NEMA: Now, you have a pilot program going on involving juvenile offenders trying to get to them and impact, and give them the importance of what it actually means to be in a trauma center and to experience firsthand the expertise of the people in the trauma center. How was that designed and how is that working right now?

HOYT: Well, that's a very important program and we're very proud of it, because we think it's been very successful. Basically what we have is a law that allows a judge to give a juvenile offender for drunk driving a sentence which includes participating in the coroners office and in a trauma center for a period of time. They usually spend 2 evenings with us, and then having to write an essay on their experience. And there's been a very dramatic affect both in terms of the insight a lot of these individuals reflect in their essays, which suggests that the program is having a very positive benefit. But the actual rate of repeat, or what we call the recidivism rate, in these juvenile offenders has been almost zero. And that's compared to a similar population, that wouldn't undergo a similar kind of program, running somewhere between 5 and 6 percent. So, we think that kind of interaction, bringing these young kids into the community, really showing them what's going to happen if they don't bring their behavior under control, has a positive affect.

NEMA: This looks like a long term project... working on the idea with the Corrective Behavior Institute...?

HOYT: Based on successes in our place and throughout California, they have now spread their program throughout the country. I can't tell you exactly how many states it's in to date, but people have realized the same benefit in other trauma centers, and are rapidly adapting similar kinds of programs.

NEMA: In this experience, bringing young people in, what seems to get to them the most, what has the biggest impact?

HOYT: Well, they're very impressed by the way in which the trauma team works together. I think it probably indirectly affects them to realize just how much work and resources are involved in helping if they were to get injured and maybe that somehow gets them to think twice. They're impressed by just the professionals they interact with during those 2 days. They're impressed, I think, when they go to the coroners office and see some people that have not made it. So I think it's a little bit of everything. But the overall experience seems to get the message across.

NEMA: Would you mind going on, and talking a little about trauma systems for the future?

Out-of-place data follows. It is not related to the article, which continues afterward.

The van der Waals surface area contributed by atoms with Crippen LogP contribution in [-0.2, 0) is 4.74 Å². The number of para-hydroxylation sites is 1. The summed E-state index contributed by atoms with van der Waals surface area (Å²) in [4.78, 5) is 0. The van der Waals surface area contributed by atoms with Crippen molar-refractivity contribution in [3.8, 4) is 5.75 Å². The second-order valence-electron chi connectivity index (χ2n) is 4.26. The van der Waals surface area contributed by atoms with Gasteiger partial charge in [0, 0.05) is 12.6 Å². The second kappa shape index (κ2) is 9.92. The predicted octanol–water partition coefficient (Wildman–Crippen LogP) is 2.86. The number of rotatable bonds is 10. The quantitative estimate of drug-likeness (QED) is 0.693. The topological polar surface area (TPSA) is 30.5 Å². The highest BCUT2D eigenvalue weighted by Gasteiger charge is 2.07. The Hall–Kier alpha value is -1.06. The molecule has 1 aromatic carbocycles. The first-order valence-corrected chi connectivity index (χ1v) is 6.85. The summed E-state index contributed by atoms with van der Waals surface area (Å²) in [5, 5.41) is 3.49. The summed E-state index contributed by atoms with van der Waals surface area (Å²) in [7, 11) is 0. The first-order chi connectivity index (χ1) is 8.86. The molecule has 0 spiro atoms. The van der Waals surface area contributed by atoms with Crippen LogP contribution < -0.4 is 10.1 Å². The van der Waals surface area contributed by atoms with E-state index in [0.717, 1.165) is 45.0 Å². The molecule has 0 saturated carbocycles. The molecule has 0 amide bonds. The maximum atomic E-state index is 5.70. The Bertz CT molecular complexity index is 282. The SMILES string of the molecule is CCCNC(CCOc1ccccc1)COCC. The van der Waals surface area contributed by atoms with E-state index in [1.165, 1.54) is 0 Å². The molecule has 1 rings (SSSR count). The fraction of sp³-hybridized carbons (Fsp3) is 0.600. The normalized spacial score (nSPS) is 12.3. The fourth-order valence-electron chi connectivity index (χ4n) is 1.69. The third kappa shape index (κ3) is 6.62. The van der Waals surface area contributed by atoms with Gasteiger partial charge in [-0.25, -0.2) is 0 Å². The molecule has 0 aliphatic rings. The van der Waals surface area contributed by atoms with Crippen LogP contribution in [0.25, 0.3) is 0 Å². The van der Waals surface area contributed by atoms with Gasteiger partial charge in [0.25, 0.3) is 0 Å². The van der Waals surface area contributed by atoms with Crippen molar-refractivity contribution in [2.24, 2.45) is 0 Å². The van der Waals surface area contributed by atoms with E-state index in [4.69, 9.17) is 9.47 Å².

HOYT: We are still actively involved in developing trauma centers throughout this country... and the American College for Surgeons has been involved in certifying those trauma centers in an attempt to set a high standard of care, etc... The challenges in the future get back to what's going on in medicine and health care in general right now, and that is to integrate it into a system that is also something that we can afford, and do that in the context of the people who are going to pay for care in the future, the managed care organizations. So I think that's a major challenge right now. I think there's sometimes a conflict in understanding exactly what the point is. I think a community is forced to deal with the same issues, because often times the purchasers of health care will dominate an area and be as important an influence in decisions that are made with regard to health care in that area as the local government. So I think those are the issues, and we're all struggling very hard to keep them in perspective and come out with, at the end, what is a system that provides the best care to people in the community and at the same time is affordable. The biggest challenge to that is the fact that we still have a large portion of patients in this country that have no real visible means of supporting their health care, other then the government or cost shifting on to the traditional payers of health care. And as those opportunities go away it makes the opportunity to pay for that less... and so it potentially threatens trauma systems. And so, for those of us who are involved in it, we've got to be very careful and try to balance all those things, and make it works. And I don't think we can look to the government or any one person to solve these problems for us. I think we'll have to solve them locally, in each community, by working together with the community resources that exist... and try to do the best that you can for a particular community.